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How to Cat-Proof Furniture? 8 Effective Ways

Nicole Cosgrove Profile Picture

By Nicole Cosgrove

male domesetic cat scratching furniture with front claws

Despite all the positives surrounding pets, there are several downsides too. Finding the shredded remains of your couch when you return home from work is only one of them. Everyone knows that dogs chew things, but cats can be just as destructive.

Not only do cats climb everything and tend to knock things flying, but they also take good care of their claws. While this means you don’t often have to tend to them yourself, it can mean disaster for the leg of your dining table.

To protect your furniture, whether it’s brand-new or a family heirloom, here’s a list of ways to cat-proof your home.

Top 8 Ways to Cat-Proof Furniture:

1. Cat Scratch Spray or Tape

Cat scratch sprays are available in stores or can be made at home. They’re designed to make your cat believe that they’ve already marked the piece of furniture as part of their territory. This option does have a downside, though. Sprays are a temporary measure, and you’ll need to remember to reapply the scent every day.

A similar option is double-sided tape. You can buy panels or rolls, stick them to your furniture, and peel them off when no longer needed. Cats dislike it when textures interfere with their feet, and the stickiness of double-sided tape is a deterrent. While tape doesn’t need to be reapplied as frequently as sprays, it does collect dirt and debris.

  • Works on most surfaces

  • Sprays need to be applied daily
  • Tape can collect dirt and hair

Cat looking on as human spray cleans carpet
Photo Credit: Kristi Blokhin, Shutterstock

2. Citrus or Apple Cider Vinegar

Some sprays can be harmful to our pets, but certain homemade solutions can work just as well. Try filling a spray bottle with diluted lemon or lime juice, and spritz it over your furniture. You can do the same thing with apple cider vinegar. Both smells are disliked by felines, and they’ll avoid the location until the scent fades.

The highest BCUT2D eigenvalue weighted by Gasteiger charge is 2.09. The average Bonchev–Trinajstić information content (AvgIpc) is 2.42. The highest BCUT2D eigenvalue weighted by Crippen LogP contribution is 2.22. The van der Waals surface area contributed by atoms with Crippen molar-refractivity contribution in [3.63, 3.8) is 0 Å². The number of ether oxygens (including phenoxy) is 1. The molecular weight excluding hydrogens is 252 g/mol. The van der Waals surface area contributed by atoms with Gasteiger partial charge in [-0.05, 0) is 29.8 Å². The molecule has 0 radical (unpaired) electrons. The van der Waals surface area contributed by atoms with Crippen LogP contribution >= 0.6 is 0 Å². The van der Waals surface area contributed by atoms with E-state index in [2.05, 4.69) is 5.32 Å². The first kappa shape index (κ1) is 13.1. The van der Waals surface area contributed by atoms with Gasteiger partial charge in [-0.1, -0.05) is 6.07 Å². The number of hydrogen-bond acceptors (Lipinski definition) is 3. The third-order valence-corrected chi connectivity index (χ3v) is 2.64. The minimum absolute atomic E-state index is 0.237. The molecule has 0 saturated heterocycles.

However, there is a caveat to this. Some fabrics are hardier than others, and both these options are acidic. Test a small, inconspicuous area first to make sure you don’t inadvertently damage your fabric couch in your attempt to protect it.

  • Can be made at home
  • Cats dislike the smell of citrus and apple cider vinegar

  • Can damage certain materials

3. Claw Care

Many people use their cat’s tendency to scratch as a reason to get them declawed. This is never a recommended solution and can cause your cat a great deal of pain. Instead, try these more humane solutions that will keep your cat happy and your furniture intact.

Nail Trimming

If you own dogs, you’re no doubt familiar with the need to keep their claws clipped. Cats don’t often need our assistance. However, you can help keep them trimmed to avoid them shredding the legs of your table or the side of your sofa. You’ll need to get your cat used to the process when they’re young, though.

Nail Caps

A temporary and harmless solution for your cat is getting soft nail caps. They’re easy to use and last for about a month. For indoor cats, they’re a great way to reduce the damage done by their clawing tendencies while you teach them which places are acceptable to scratch.

  • No declawing necessary
  • Humane

  • Nail caps are temporary
  • Some older cats won’t like having their nails trimmed

cat claws when kneading
Photo Credit: RJ22, Shutterstock

4. Pheromones

Specific scents can calm your cat and make them more likely to take a nap rather than wreak havoc. You can purchase pheromones that you can plug into a wall socket that will subtly protect your furniture.

The right scent can also help ease any anxiety that your cat might be feeling due to a guest, a house move, or loud noises. Anxious kitties can cause a great deal of damage through scratching or by relieving themselves on your best rug. Calming them down with carefully selected pheromones can help reduce the chances of both these issues occurring.

  • Relaxes your cat
  • Suitable for multi-cat households

  • Not all scents are pet-friendly

5. Reduce Boredom

Sometimes, your cat scratches your furniture while they’re playing. If they’re bored enough, using the couch as a climbing frame is an easy source of amusement.

You can reduce your cat’s boredom by supplying various toys and activities for them to enjoy. Puzzle games that enable them to seek out treats and independent cat toys will keep them entertained while you’re at work. A well-placed cat tree by a window overlooking your yard can help too, as the view will do the hard work for you.

Engaging in regular playtimes with your cat can alleviate boredom too. You’ll be able to wear them out and relieve some of your own stress at the same time, without risking your furniture.